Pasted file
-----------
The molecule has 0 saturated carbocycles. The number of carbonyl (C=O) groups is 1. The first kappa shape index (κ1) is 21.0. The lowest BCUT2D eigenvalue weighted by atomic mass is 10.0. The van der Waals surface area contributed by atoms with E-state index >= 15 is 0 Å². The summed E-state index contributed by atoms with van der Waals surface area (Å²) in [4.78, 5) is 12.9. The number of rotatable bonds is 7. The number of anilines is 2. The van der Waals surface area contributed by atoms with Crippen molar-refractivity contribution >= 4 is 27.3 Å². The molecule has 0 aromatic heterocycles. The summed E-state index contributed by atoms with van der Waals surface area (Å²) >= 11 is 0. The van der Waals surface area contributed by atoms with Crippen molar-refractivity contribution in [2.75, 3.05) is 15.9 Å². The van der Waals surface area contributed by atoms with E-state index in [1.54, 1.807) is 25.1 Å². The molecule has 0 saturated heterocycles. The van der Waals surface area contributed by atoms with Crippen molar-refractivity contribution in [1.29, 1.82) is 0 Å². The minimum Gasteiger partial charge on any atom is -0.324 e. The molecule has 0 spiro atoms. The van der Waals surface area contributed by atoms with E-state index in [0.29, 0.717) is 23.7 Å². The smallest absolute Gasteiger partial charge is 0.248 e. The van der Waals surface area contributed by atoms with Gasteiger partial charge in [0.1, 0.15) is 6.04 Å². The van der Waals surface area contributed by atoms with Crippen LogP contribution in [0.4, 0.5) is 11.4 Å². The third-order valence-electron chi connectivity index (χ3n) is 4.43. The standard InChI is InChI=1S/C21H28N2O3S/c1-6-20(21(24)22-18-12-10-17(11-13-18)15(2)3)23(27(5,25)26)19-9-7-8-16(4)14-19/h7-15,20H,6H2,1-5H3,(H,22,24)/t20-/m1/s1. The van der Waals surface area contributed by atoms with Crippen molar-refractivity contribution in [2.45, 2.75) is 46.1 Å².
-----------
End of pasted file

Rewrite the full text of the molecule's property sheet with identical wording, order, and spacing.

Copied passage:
The molecule has 0 saturated carbocycles. The number of carbonyl (C=O) groups is 1. The first kappa shape index (κ1) is 21.0. The lowest BCUT2D eigenvalue weighted by atomic mass is 10.0. The van der Waals surface area contributed by atoms with E-state index >= 15 is 0 Å². The summed E-state index contributed by atoms with van der Waals surface area (Å²) in [4.78, 5) is 12.9. The number of rotatable bonds is 7. The number of anilines is 2. The van der Waals surface area contributed by atoms with Crippen molar-refractivity contribution >= 4 is 27.3 Å². The molecule has 0 aromatic heterocycles. The summed E-state index contributed by atoms with van der Waals surface area (Å²) >= 11 is 0. The van der Waals surface area contributed by atoms with Crippen molar-refractivity contribution in [2.75, 3.05) is 15.9 Å². The van der Waals surface area contributed by atoms with E-state index in [1.54, 1.807) is 25.1 Å². The molecule has 0 saturated heterocycles. The van der Waals surface area contributed by atoms with Crippen molar-refractivity contribution in [1.29, 1.82) is 0 Å². The minimum Gasteiger partial charge on any atom is -0.324 e. The molecule has 0 spiro atoms. The van der Waals surface area contributed by atoms with E-state index in [0.29, 0.717) is 23.7 Å². The smallest absolute Gasteiger partial charge is 0.248 e. The van der Waals surface area contributed by atoms with Gasteiger partial charge in [0.1, 0.15) is 6.04 Å². The van der Waals surface area contributed by atoms with Crippen LogP contribution in [0.4, 0.5) is 11.4 Å². The third-order valence-electron chi connectivity index (χ3n) is 4.43. The standard InChI is InChI=1S/C21H28N2O3S/c1-6-20(21(24)22-18-12-10-17(11-13-18)15(2)3)23(27(5,25)26)19-9-7-8-16(4)14-19/h7-15,20H,6H2,1-5H3,(H,22,24)/t20-/m1/s1. The van der Waals surface area contributed by atoms with Crippen molar-refractivity contribution in [2.45, 2.75) is 46.1 Å².